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Misinterpretation Of Joan Robinson’s Quote On Dropping Rocks

Summary:
In her famous 1937 article, Beggar-My-Neighbour Remedies For Unemployment, Joan Robinson made this famous remark about dropping rocks into our harbours, i.e., imposing tariffs as retaliation:The popular view that free trade is all very well so long as all nations are free-traders, but that when other nations erect tariffs we must erect tariffs too, is countered by the argument that it would be just as sensible to drop rocks into our harbours because other nations have rocky coasts.6 This argument, once more, is unexceptionable on its own ground. The tariffs of foreign nations (except in so far as they can be modified by bargaining) are simply a fact of nature from the point of view of the home authorities, and the maximum of specialization that is possible in face of them still yields the

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In her famous 1937 articleBeggar-My-Neighbour Remedies For Unemployment, Joan Robinson made this famous remark about dropping rocks into our harbours, i.e., imposing tariffs as retaliation:

The popular view that free trade is all very well so long as all nations are free-traders, but that when other nations erect tariffs we must erect tariffs too, is countered by the argument that it would be just as sensible to drop rocks into our harbours because other nations have rocky coasts.6 This argument, once more, is unexceptionable on its own ground. The tariffs of foreign nations (except in so far as they can be modified by bargaining) are simply a fact of nature from the point of view of the home authorities, and the maximum of specialization that is possible in face of them still yields the maximum of efficiency. But when the game of beggar-my-neighbour has been played for one or two rounds, and foreign nations have stimulated their exports and cut down their imports by every device in their power, the burden of unemployment upon any country which refuses to join in the game will become intolerable and the demand for some form of retaliation irresistible. The popular view that tariffs must be answered by tariffs has therefore much practical force, though the question still remains open from which suit in any given circumstances it is wisest to play a card.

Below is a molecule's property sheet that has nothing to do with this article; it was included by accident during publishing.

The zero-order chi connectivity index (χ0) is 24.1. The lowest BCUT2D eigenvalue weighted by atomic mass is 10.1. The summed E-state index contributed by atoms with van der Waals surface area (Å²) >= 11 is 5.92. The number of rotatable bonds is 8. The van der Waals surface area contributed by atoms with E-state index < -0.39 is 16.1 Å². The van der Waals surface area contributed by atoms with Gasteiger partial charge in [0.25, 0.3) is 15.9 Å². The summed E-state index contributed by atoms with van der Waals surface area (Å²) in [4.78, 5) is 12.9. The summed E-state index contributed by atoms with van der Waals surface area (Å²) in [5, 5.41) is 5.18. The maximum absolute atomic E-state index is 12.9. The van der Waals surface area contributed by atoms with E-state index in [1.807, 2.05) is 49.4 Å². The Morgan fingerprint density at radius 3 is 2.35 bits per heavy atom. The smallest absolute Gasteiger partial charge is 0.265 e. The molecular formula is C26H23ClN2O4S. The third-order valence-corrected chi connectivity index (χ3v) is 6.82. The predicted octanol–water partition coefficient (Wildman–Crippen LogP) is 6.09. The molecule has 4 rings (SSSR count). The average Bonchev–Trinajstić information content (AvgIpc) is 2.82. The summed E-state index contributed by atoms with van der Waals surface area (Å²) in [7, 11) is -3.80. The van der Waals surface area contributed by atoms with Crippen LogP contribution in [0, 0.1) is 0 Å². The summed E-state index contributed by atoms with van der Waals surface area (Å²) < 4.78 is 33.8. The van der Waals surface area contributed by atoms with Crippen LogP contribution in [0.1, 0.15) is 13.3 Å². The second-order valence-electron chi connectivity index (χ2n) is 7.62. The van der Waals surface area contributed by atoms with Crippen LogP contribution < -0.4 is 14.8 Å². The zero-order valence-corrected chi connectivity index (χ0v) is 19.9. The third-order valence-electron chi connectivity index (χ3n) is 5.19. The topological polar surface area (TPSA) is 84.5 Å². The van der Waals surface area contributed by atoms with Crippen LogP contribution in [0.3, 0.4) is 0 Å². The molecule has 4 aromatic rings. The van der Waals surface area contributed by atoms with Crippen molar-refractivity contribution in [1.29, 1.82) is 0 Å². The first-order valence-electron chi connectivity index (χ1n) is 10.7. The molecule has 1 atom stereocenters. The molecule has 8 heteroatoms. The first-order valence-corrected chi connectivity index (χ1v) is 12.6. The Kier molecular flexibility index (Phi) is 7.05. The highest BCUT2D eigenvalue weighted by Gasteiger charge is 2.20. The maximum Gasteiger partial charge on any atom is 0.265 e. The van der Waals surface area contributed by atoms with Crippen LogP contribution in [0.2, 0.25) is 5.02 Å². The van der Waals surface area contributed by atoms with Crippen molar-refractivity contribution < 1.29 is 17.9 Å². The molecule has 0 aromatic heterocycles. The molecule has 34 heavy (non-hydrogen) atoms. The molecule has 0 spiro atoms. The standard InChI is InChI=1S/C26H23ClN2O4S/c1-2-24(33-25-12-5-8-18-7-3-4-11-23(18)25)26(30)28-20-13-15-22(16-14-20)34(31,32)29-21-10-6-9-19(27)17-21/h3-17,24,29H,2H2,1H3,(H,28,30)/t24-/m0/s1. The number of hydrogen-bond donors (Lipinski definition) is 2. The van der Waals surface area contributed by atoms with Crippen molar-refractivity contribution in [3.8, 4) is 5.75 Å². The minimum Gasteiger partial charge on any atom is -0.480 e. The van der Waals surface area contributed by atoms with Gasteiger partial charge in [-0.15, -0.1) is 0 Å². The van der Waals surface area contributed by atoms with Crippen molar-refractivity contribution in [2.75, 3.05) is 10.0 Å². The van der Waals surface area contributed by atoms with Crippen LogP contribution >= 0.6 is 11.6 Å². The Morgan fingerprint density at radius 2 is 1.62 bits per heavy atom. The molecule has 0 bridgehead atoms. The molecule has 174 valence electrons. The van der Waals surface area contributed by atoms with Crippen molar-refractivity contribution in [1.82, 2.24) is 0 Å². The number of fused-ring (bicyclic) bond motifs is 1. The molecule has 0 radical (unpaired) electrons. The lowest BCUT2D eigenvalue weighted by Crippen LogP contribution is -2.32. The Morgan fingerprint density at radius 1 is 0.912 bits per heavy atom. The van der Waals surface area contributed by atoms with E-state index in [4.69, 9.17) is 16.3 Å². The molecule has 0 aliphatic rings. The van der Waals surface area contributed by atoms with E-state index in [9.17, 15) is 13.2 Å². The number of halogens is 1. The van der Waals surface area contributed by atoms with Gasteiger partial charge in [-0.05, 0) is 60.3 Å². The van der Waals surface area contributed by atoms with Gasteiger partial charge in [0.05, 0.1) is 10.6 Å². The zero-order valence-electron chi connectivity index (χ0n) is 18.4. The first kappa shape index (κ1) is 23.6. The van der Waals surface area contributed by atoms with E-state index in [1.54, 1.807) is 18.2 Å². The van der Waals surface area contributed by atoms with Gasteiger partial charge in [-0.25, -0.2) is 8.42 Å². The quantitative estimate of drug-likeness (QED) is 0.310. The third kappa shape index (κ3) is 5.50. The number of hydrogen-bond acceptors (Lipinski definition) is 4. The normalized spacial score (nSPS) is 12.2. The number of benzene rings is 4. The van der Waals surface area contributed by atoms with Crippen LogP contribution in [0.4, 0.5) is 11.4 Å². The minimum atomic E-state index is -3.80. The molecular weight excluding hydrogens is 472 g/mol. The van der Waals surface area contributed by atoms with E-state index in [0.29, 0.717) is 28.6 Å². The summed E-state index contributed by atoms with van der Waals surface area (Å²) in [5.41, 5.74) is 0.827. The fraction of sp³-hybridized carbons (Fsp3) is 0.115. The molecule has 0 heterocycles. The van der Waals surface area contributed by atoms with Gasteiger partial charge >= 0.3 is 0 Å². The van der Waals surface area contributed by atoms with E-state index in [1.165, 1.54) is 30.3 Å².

6 Beveridge, op. cit., p. 110. [Tariffs: the Case Examined]

[bolding and italics mine]

Misinterpretation Of Joan Robinson’s Quote On Dropping Rocks

Joan Robinson, left. Picture credit: Nationaal Archief

This quote however gets misinterpreted often as a recent Financial Times article did:

… All these complications are real, but they do not change the fundamental nature of the argument about trade, which was best summarised by the British economist Joan Robinson. In 1937 she pointed out that, except as a narrow negotiating ploy, it made little sense to meet tariffs with tariffs: “It would be just as sensible to drop rocks into our harbours because other nations have rocky coasts.”

This quote makes it look like Joan Robinson was a free trader, whereas Robinson was opposed to it from the very beginning to the end and her stand free trade was far ahead and louder than John Maynard Keynes.

But what Robinson is saying is that according to the arguments of those for free trade, retaliation is wrong. But as Joan says, it has a practical force. Robinson is saying that if you retaliate you don’t believe in free trade.

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